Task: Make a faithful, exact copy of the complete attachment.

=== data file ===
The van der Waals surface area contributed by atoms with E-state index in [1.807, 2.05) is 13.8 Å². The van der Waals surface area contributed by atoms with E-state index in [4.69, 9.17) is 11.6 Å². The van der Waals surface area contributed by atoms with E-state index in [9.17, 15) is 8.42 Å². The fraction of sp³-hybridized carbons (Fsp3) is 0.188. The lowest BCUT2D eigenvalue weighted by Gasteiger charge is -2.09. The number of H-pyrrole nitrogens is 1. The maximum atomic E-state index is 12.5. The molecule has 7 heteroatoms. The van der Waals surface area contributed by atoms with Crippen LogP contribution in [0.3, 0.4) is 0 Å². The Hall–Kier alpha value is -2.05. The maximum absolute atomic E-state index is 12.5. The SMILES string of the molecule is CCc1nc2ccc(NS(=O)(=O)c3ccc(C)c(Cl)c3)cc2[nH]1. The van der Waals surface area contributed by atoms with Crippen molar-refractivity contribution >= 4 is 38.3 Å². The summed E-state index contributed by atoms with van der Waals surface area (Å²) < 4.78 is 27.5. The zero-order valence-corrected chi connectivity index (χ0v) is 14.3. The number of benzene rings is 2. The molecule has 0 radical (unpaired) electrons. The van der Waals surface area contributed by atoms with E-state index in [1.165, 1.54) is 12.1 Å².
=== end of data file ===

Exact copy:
The van der Waals surface area contributed by atoms with E-state index in [1.807, 2.05) is 13.8 Å². The van der Waals surface area contributed by atoms with E-state index in [4.69, 9.17) is 11.6 Å². The van der Waals surface area contributed by atoms with E-state index in [9.17, 15) is 8.42 Å². The fraction of sp³-hybridized carbons (Fsp3) is 0.188. The lowest BCUT2D eigenvalue weighted by Gasteiger charge is -2.09. The number of H-pyrrole nitrogens is 1. The maximum atomic E-state index is 12.5. The molecule has 7 heteroatoms. The van der Waals surface area contributed by atoms with Crippen LogP contribution in [0.3, 0.4) is 0 Å². The Hall–Kier alpha value is -2.05. The maximum absolute atomic E-state index is 12.5. The SMILES string of the molecule is CCc1nc2ccc(NS(=O)(=O)c3ccc(C)c(Cl)c3)cc2[nH]1. The van der Waals surface area contributed by atoms with Crippen molar-refractivity contribution >= 4 is 38.3 Å². The summed E-state index contributed by atoms with van der Waals surface area (Å²) < 4.78 is 27.5. The zero-order valence-corrected chi connectivity index (χ0v) is 14.3. The number of benzene rings is 2. The molecule has 0 radical (unpaired) electrons. The van der Waals surface area contributed by atoms with E-state index in [1.165, 1.54) is 12.1 Å².